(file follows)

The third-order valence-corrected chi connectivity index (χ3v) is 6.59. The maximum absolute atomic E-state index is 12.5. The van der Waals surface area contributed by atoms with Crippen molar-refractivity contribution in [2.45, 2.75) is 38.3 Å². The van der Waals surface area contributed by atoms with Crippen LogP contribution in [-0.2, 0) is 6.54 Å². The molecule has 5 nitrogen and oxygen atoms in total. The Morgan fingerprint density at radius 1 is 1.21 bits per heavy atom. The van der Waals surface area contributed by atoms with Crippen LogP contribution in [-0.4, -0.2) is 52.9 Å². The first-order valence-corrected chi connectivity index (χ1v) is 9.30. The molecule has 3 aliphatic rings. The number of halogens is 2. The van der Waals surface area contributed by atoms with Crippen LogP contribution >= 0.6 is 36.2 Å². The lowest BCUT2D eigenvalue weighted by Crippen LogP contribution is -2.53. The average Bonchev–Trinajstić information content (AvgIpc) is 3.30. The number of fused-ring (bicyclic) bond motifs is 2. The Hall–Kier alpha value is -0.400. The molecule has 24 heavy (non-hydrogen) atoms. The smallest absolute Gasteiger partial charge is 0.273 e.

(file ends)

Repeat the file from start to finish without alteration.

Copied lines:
The third-order valence-corrected chi connectivity index (χ3v) is 6.59. The maximum absolute atomic E-state index is 12.5. The van der Waals surface area contributed by atoms with Crippen molar-refractivity contribution in [2.45, 2.75) is 38.3 Å². The van der Waals surface area contributed by atoms with Crippen LogP contribution in [-0.2, 0) is 6.54 Å². The molecule has 5 nitrogen and oxygen atoms in total. The Morgan fingerprint density at radius 1 is 1.21 bits per heavy atom. The van der Waals surface area contributed by atoms with Crippen LogP contribution in [-0.4, -0.2) is 52.9 Å². The first-order valence-corrected chi connectivity index (χ1v) is 9.30. The molecule has 3 aliphatic rings. The number of halogens is 2. The van der Waals surface area contributed by atoms with Crippen LogP contribution >= 0.6 is 36.2 Å². The lowest BCUT2D eigenvalue weighted by Crippen LogP contribution is -2.53. The average Bonchev–Trinajstić information content (AvgIpc) is 3.30. The number of fused-ring (bicyclic) bond motifs is 2. The Hall–Kier alpha value is -0.400. The molecule has 24 heavy (non-hydrogen) atoms. The smallest absolute Gasteiger partial charge is 0.273 e.